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Ice cracks force British Antarctic Survey to move its base

Ice cracks force British Antarctic Survey to move its base


They’re still deciding what to do about the experiments

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East Antarctic

The British Antarctic Survey will shut down its Halley base in Antarctica because of cracks in the ice under the station.

The station — which consists of eight pods mounted on legs — is located on the floating Brunt Ice Shelf on Antarctica’s Weddell Sea. Nobody is in immediate danger, but the base could be destroyed if the cracks get bigger. So, BAS is relocating the base about 14 miles away from the cracks and also shutting it down from March to November.

There are two cracks in the ice. One is a a chasm underneath the pods that’s been there for years, but really started to enlarge in 2012. The more immediate problem is a new crack that’s 24 miles long and located about 10 miles northeast of the base. Scientists are monitoring this crack with sensors on both sides.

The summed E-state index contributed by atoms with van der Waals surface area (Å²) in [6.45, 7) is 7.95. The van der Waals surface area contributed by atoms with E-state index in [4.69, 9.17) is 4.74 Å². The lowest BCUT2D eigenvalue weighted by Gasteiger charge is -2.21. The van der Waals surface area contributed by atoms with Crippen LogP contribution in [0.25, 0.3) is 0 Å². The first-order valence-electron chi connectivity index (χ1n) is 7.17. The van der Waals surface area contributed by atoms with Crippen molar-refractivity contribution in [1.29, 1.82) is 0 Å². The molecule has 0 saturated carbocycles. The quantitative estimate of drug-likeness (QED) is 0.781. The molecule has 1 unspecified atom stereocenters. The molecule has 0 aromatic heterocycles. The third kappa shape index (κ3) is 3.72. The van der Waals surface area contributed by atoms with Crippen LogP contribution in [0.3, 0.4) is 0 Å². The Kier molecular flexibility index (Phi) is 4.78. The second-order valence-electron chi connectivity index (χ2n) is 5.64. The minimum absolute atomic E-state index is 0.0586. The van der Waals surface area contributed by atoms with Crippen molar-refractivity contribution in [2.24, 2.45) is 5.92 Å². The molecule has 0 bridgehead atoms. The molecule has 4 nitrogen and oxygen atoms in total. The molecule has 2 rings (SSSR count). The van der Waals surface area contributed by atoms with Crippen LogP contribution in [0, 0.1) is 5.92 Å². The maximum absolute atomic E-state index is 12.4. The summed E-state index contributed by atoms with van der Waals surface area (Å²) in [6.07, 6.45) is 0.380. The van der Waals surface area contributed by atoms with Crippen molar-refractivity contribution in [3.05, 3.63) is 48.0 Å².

Researchers at Halley gather climate data and also study solar activity. It typically hosts almost 20 permanent winter staff who monitor experiments. BAS hasn’t yet decided whether the experiments will be shut down, or if they can be left to run unsupervised.

BAS director of operations, Captain Tim Stockings, says that the move is a precaution — since winter would make a rescue mission difficult if anything goes wrong. “What we've decided is that given the unpredictability, combined with our inability to do anything about it in winter - no aircraft in the continent, it's dark, it's very cold; all those kinds of issues - then actually the prudent thing to do is withdraw our staff, close the station down in a controlled manner and then go back in next summer," he told BBC News.

This is the latest somber ice-related news coming from the poles. Last year, a bleak-looking graph of sea ice had Twitter in a frenzy. A chunk of ice the size of India has also melted near the Antarctic. For years, climate skeptics argued that the growing Antarctic sea ice disproved climate change. But now ice at both poles is at record lows, and the effects of this are just starting to be felt.